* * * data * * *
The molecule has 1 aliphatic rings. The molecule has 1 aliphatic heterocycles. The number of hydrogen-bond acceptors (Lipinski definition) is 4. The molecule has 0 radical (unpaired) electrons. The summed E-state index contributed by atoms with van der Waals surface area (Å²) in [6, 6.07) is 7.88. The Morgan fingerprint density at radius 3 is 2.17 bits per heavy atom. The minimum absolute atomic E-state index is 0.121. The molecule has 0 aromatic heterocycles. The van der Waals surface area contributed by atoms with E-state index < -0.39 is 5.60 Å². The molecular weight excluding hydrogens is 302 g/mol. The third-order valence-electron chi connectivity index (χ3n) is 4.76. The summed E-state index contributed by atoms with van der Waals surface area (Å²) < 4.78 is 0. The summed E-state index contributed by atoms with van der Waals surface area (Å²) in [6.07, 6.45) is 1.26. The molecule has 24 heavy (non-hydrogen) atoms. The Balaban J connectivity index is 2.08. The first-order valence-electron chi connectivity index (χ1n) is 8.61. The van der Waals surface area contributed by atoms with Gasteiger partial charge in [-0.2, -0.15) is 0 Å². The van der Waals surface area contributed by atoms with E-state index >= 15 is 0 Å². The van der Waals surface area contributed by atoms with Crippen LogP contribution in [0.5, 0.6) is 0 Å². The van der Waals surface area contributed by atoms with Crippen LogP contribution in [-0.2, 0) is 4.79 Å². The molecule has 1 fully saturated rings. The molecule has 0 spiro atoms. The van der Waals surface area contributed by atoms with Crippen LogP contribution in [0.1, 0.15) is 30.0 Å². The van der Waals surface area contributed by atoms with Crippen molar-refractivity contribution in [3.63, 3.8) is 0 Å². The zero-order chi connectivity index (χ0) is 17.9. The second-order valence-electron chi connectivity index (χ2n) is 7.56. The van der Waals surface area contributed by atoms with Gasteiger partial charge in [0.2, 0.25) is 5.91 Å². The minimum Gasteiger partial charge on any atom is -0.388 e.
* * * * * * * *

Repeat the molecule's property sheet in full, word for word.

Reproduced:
The molecule has 1 aliphatic rings. The molecule has 1 aliphatic heterocycles. The number of hydrogen-bond acceptors (Lipinski definition) is 4. The molecule has 0 radical (unpaired) electrons. The summed E-state index contributed by atoms with van der Waals surface area (Å²) in [6, 6.07) is 7.88. The Morgan fingerprint density at radius 3 is 2.17 bits per heavy atom. The minimum absolute atomic E-state index is 0.121. The molecule has 0 aromatic heterocycles. The van der Waals surface area contributed by atoms with E-state index < -0.39 is 5.60 Å². The molecular weight excluding hydrogens is 302 g/mol. The third-order valence-electron chi connectivity index (χ3n) is 4.76. The summed E-state index contributed by atoms with van der Waals surface area (Å²) < 4.78 is 0. The summed E-state index contributed by atoms with van der Waals surface area (Å²) in [6.07, 6.45) is 1.26. The molecule has 24 heavy (non-hydrogen) atoms. The Balaban J connectivity index is 2.08. The first-order valence-electron chi connectivity index (χ1n) is 8.61. The van der Waals surface area contributed by atoms with Gasteiger partial charge in [-0.2, -0.15) is 0 Å². The van der Waals surface area contributed by atoms with E-state index >= 15 is 0 Å². The van der Waals surface area contributed by atoms with Crippen LogP contribution in [0.5, 0.6) is 0 Å². The van der Waals surface area contributed by atoms with Crippen LogP contribution in [-0.2, 0) is 4.79 Å². The molecule has 1 fully saturated rings. The molecule has 0 spiro atoms. The van der Waals surface area contributed by atoms with Crippen LogP contribution in [0.1, 0.15) is 30.0 Å². The van der Waals surface area contributed by atoms with Crippen molar-refractivity contribution in [3.63, 3.8) is 0 Å². The zero-order chi connectivity index (χ0) is 17.9. The second-order valence-electron chi connectivity index (χ2n) is 7.56. The van der Waals surface area contributed by atoms with Gasteiger partial charge in [0.2, 0.25) is 5.91 Å². The minimum Gasteiger partial charge on any atom is -0.388 e.